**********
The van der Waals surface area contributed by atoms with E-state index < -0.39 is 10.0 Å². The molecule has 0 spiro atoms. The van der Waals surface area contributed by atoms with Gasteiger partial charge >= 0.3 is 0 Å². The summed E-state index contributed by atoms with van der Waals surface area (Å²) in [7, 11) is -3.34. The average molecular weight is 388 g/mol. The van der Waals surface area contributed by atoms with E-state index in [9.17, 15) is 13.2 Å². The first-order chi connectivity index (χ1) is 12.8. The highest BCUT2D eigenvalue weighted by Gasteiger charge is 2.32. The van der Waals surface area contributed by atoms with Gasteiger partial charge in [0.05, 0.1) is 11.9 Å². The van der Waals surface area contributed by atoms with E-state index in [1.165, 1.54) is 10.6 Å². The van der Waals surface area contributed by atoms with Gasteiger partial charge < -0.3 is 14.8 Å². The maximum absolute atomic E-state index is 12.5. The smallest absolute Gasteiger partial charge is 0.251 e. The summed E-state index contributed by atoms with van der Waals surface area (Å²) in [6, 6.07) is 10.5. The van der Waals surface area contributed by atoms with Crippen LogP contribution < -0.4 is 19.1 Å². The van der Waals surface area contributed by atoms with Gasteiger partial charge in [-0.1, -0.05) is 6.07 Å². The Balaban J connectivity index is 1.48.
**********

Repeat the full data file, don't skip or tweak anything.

The van der Waals surface area contributed by atoms with E-state index < -0.39 is 10.0 Å². The molecule has 0 spiro atoms. The van der Waals surface area contributed by atoms with Gasteiger partial charge >= 0.3 is 0 Å². The summed E-state index contributed by atoms with van der Waals surface area (Å²) in [7, 11) is -3.34. The average molecular weight is 388 g/mol. The van der Waals surface area contributed by atoms with E-state index in [9.17, 15) is 13.2 Å². The first-order chi connectivity index (χ1) is 12.8. The highest BCUT2D eigenvalue weighted by Gasteiger charge is 2.32. The van der Waals surface area contributed by atoms with Gasteiger partial charge in [0.05, 0.1) is 11.9 Å². The van der Waals surface area contributed by atoms with E-state index in [1.165, 1.54) is 10.6 Å². The van der Waals surface area contributed by atoms with Gasteiger partial charge < -0.3 is 14.8 Å². The maximum absolute atomic E-state index is 12.5. The smallest absolute Gasteiger partial charge is 0.251 e. The summed E-state index contributed by atoms with van der Waals surface area (Å²) in [6, 6.07) is 10.5. The van der Waals surface area contributed by atoms with Crippen LogP contribution < -0.4 is 19.1 Å². The van der Waals surface area contributed by atoms with Gasteiger partial charge in [-0.1, -0.05) is 6.07 Å². The Balaban J connectivity index is 1.48.